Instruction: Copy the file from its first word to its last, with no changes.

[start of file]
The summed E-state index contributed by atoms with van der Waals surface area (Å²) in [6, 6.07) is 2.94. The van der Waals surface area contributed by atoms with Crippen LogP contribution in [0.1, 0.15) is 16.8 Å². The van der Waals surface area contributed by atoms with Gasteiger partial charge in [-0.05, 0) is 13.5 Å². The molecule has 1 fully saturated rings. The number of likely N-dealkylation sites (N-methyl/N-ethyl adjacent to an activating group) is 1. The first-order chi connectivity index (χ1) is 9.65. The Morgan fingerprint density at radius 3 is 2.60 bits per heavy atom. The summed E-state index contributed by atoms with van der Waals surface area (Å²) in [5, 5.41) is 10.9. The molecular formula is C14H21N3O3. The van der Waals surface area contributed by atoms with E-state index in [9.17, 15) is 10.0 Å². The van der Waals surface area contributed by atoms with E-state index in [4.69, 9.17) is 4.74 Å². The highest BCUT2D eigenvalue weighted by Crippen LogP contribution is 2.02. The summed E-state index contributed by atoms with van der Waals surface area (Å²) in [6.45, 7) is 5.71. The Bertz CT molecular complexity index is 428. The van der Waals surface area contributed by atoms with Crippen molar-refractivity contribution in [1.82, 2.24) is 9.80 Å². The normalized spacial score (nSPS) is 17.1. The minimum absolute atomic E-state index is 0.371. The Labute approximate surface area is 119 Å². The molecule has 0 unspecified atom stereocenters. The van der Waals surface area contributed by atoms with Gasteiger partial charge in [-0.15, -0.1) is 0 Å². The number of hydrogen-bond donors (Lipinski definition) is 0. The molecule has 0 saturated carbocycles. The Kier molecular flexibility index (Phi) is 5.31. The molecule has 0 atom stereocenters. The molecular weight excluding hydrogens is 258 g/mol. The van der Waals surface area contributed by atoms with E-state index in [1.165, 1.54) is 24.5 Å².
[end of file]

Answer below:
The summed E-state index contributed by atoms with van der Waals surface area (Å²) in [6, 6.07) is 2.94. The van der Waals surface area contributed by atoms with Crippen LogP contribution in [0.1, 0.15) is 16.8 Å². The van der Waals surface area contributed by atoms with Gasteiger partial charge in [-0.05, 0) is 13.5 Å². The molecule has 1 fully saturated rings. The number of likely N-dealkylation sites (N-methyl/N-ethyl adjacent to an activating group) is 1. The first-order chi connectivity index (χ1) is 9.65. The Morgan fingerprint density at radius 3 is 2.60 bits per heavy atom. The summed E-state index contributed by atoms with van der Waals surface area (Å²) in [5, 5.41) is 10.9. The molecular formula is C14H21N3O3. The van der Waals surface area contributed by atoms with E-state index in [9.17, 15) is 10.0 Å². The van der Waals surface area contributed by atoms with E-state index in [4.69, 9.17) is 4.74 Å². The highest BCUT2D eigenvalue weighted by Crippen LogP contribution is 2.02. The summed E-state index contributed by atoms with van der Waals surface area (Å²) in [6.45, 7) is 5.71. The Bertz CT molecular complexity index is 428. The van der Waals surface area contributed by atoms with Crippen molar-refractivity contribution in [1.82, 2.24) is 9.80 Å². The normalized spacial score (nSPS) is 17.1. The minimum absolute atomic E-state index is 0.371. The Labute approximate surface area is 119 Å². The molecule has 0 unspecified atom stereocenters. The van der Waals surface area contributed by atoms with Gasteiger partial charge in [-0.15, -0.1) is 0 Å². The number of hydrogen-bond donors (Lipinski definition) is 0. The molecule has 0 saturated carbocycles. The Kier molecular flexibility index (Phi) is 5.31. The molecule has 0 atom stereocenters. The molecular weight excluding hydrogens is 258 g/mol. The van der Waals surface area contributed by atoms with E-state index in [1.165, 1.54) is 24.5 Å².